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I am relatively new LAMP dev who is trying to learn Linux primarily through AWS. I have a live Elastic Beanstalk instance up and running. I did a yum install of the following packages:

mysql55.x86_64 mysql55-bench.x86_64 mysql55-common.x86_64 mysql55-devel.x86_64 mysql55-libs.x86_64 mysql55-server.x86_64 mysql55-test.x86_64 

Which all seemed to install fine ... then typed ...

mysql -V 

which gets me

mysql Ver 14.14 Distrib 5.5.20, for Linux (x86_64) using readline 5.1 

... which confirms mysql is installed ... but then when I type ...

mysql -u ec2-user -p
Enter password: /*leaving blank*/

I get ...

ERROR 2002 (HY000): Can't connect to local MySQL server through socket '/var/lib/mysql/mysql.sock' (2)

Now the thing is I am ssh-ing into this server with a Security Group key pair I created in AWS Console. So the key is authenticating me (from the .ppk file) when I log into the box as ec2-user. That IS my "root" user as far as I know, there is no password, but I may be mistaken.

So, basically I don't understand the basics of how to begin using MySQL in a linux environment. I've only really used PHPMyAdmin and the MySQL command line from WAMP until now.

Can somebody help me with where I'm getting my wires crossed here?

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I should add, though it might be obvious, but I've already ssh'd into the ec2 instance and have the linux file system at my disposal. I just don't know enough about linux yet. –  James S Jul 12 '12 at 1:49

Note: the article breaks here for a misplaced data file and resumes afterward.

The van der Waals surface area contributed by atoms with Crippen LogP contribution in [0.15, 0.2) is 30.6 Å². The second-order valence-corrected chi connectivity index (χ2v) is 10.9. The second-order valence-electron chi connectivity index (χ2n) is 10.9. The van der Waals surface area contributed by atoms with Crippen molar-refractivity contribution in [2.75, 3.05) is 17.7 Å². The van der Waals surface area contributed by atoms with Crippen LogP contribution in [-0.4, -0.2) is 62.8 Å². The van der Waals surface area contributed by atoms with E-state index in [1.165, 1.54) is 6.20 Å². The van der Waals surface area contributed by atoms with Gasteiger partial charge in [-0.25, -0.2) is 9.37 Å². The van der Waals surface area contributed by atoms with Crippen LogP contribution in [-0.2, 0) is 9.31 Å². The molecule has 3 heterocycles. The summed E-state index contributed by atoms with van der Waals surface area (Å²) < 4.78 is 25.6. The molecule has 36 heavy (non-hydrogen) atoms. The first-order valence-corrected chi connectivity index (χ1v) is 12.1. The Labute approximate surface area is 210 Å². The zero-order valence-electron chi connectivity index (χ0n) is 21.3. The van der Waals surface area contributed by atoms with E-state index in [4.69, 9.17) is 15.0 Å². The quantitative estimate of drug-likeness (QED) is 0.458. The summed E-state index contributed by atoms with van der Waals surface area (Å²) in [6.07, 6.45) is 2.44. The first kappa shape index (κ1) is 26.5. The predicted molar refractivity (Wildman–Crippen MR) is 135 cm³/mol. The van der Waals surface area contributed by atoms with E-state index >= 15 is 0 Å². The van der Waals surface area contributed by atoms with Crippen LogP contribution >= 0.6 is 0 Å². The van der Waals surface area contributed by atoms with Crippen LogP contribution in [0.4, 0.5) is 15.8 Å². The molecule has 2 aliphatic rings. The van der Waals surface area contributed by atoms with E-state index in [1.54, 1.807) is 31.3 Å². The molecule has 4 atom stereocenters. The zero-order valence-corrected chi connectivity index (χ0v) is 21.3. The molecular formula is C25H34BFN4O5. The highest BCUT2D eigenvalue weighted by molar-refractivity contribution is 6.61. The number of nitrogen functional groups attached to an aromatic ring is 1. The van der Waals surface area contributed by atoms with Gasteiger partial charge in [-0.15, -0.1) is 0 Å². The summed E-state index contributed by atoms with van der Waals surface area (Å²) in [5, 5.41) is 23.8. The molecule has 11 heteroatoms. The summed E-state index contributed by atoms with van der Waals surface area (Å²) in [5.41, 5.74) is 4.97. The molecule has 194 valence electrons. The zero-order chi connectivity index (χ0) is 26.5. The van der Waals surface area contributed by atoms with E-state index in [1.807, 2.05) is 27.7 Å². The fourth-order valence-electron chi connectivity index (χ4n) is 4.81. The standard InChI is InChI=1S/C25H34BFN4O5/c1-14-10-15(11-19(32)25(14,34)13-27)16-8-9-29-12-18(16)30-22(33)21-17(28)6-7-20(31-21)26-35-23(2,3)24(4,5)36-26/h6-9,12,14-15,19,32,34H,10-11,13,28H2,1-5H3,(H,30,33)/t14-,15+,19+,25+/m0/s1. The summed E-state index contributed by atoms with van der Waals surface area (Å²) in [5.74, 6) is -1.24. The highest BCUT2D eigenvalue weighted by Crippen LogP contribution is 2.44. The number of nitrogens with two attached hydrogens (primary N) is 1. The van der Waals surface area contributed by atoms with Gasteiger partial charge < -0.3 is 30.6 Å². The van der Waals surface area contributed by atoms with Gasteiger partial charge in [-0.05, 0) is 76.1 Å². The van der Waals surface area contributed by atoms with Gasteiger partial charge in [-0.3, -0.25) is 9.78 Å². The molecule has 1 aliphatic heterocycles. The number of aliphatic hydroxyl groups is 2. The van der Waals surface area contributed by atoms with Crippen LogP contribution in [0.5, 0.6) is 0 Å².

would like to add that typing: mysql -V ... gets me mysql Ver 14.14 Distrib 5.5.20, for Linux (x86_64) using readline 5.1 ... which confirms mysql is installed but typing mysql -u root -p ... gets me: ERROR 2002 (HY000): Can't connect to local MySQL server through socket '/var/lib/mysql/mysql.sock' (2) –  James S Jul 12 '12 at 2:40
    
And since I'm sshing into the server with my keypair I'm not using a password for the root user. Could THAT be the issue ... ???? –  James S Jul 12 '12 at 2:41
    
did u start your sql server? –  Kit Ho Jul 12 '12 at 3:06
    
my /etc/init.d/ doesn't contain anything mysql* related ... no such file or directory –  James S Jul 12 '12 at 3:37

1 Answer 1

Whoa. Hold up. Before you do anything else, stop and spin up your mysql machine outside of beanstalk, or use Amazon RDS. Beanstalk is designed to autoscale the web tier of your application, not hold your database. The moment it scales your application up, that new machine won't have your data. The moment it scales back down, it might remove your database machine. If that instance ends up on retired or corrupt hardware, beanstalk will replace it.

Give the Beanstalk architectural overview a read. Note the diagram. Your database layer exists outside the beanstalk environment, not in it.

In this diagram the beanstalk environment is delineated by the broken yellow line.

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That's right Chris, but is there a good alternative to setup a mysql db outside of Auto Scaling Group web apps, in way that all web apps can connect with it? Pretty much like replace the DB in the diagram above with a mysql running on a EBS. Or even maybe, setup a mysql in the first EC2 instance and never let it shutdown? –  Daniel Dener Mar 3 '13 at 18:28
    
@DanielDener: Absolutely. Just create one or many MySQL dbs on their own instances, drop them in a common security group, and make sure the beanstalk SecurityGroup can reach it on port 3306. All that matters is keeping the DB off the AutoScaling group's members. –  Christopher Mar 4 '13 at 15:06
    
@Chistopher Thanks! Although looking over some features of RDS, I decided to give it a try, starting with the micro instance. Hopefully a good cache (Varnish) within each Web App server and CloudFront will less stress to the RDS. –  Daniel Dener Mar 4 '13 at 17:34

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